How NOT to Motivate Your Employees
Everyone knows that keeping your employees motivated is crucial to growing a startup. However, the best way to accomplish this remains a topic of some debate. There are multiple schools of thought on the subject, each with its own record of successes and failures. However, in my experience, it’s not what you do to motivate your employees that matters so much as what you make sure to avoid doing.
Employee motivation, however you choose to address it, is kind of delicate. If you try too hard or too little, then you might find yourself distracting your employees rather than engaging them. For instance, here are some common motivation mistakes that could easily sabotage your company’s productivity.
- Not Sharing the Love. A good employee motivation strategy inspires and engages all of your employees, not just the top performers. Consequently, this can make “Employee of the Month” competitions divisive for your work force. Instead of motivating employees with a competition that only rewards and recognizes one person each month, try to spread the recognition with smaller, more frequent awards. Whenever one of your employees has a good day, write them a personal email or give them a small bonus like a gift card. This will make it easier to keep your entire staff engaged and on-track.
- Not Offering Feedback. Nobody’s perfect, and if your employees have room to improve then it’s your duty to let them know. A recent Harvard study found that many managers are reticent to give their employees feedback on performance because they’re afraid that they can’t do it without being distracting. Let me assure you – your employees really do want your feedback. Just make sure you do it in a way that is constructive and not demeaning.
- Not Setting an Example. As the head of the company, you are the champion of your startup. Where you go, your employees will unquestionably follow. If you slack off and rest on your laurels, then they will too. Conversely, if you’re the first one there in the morning and the last one to leave at night, they’ll take a page from your book and work harder as well. Set an example for your employees and show them that hard work and determination are the driving force behind your company.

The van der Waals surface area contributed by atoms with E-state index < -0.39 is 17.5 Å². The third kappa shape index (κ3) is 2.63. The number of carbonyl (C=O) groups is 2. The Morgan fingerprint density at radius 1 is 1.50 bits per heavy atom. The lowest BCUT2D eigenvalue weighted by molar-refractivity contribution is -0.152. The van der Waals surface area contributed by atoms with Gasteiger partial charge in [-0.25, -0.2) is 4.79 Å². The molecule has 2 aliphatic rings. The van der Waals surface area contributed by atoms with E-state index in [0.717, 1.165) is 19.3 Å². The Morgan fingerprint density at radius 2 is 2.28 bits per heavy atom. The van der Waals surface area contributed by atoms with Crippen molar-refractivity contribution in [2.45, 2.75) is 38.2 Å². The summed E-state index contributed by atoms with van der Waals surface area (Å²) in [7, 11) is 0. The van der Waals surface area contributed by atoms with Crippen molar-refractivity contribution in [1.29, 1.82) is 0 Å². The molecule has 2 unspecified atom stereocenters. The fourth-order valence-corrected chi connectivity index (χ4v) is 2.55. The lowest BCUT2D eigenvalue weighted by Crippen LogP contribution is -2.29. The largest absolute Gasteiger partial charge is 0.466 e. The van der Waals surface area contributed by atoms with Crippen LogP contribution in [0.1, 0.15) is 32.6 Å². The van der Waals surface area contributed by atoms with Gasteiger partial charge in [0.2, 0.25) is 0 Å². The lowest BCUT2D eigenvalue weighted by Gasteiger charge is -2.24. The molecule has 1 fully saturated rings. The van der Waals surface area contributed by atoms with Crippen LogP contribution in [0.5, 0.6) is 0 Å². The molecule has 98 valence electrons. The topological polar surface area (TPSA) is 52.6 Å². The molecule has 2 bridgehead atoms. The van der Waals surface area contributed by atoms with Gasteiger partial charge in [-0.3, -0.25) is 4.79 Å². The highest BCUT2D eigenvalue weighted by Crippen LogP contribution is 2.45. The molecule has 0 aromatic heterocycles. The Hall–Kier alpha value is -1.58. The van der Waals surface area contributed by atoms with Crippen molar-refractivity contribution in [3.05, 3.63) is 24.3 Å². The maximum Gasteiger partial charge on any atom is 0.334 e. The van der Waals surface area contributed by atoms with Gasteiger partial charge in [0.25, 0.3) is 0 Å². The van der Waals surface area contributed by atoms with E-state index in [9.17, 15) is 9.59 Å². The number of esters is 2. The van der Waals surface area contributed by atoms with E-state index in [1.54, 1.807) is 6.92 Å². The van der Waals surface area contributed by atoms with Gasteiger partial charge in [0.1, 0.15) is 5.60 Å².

- Not Concentrating on the Culture. When you’re launching a startup, it’s important to engage in out-of-office activities to allow your team gel and develop a company culture. Take a business day every month to do something fun with your office, like paintballing or mini-golf. They’ll have a chance to get to know one another away from their monitors and everyone will get a welcome reprieve from the daily grind.
Motivating your employees isn’t rocket science, even though it may seem that way at times. You can increase engagement in all sorts of ways, so long as it keeps your employees feeling recognized and appreciated. Just make sure to break these bad managerial habits now, or else they might become a problem in the future.
This guest post is courtesy Lance Trebesch. He is the CEO of TicketPrinting.com & Ticket River, which offer a variety of event products and ticketing services. After working for nineteen years in Silicon Valley, Lance found that the key to happiness is helping customers worldwide beautify and monetize their events with brilliant print products and event services. Listening to his customers and learning about how they plan their events – which range from concerts to fundraisers – has helped him gain insight and expertise that he is always eager to share.
Featured image courtesy of Stuart Miles / FreeDigitalPhotos.net
You’ve made some great points that people really need to take on board. I especially agree with “setting an example” – why should your employee care if you don’t seem to. Thanks for sharing on Bizsugar.com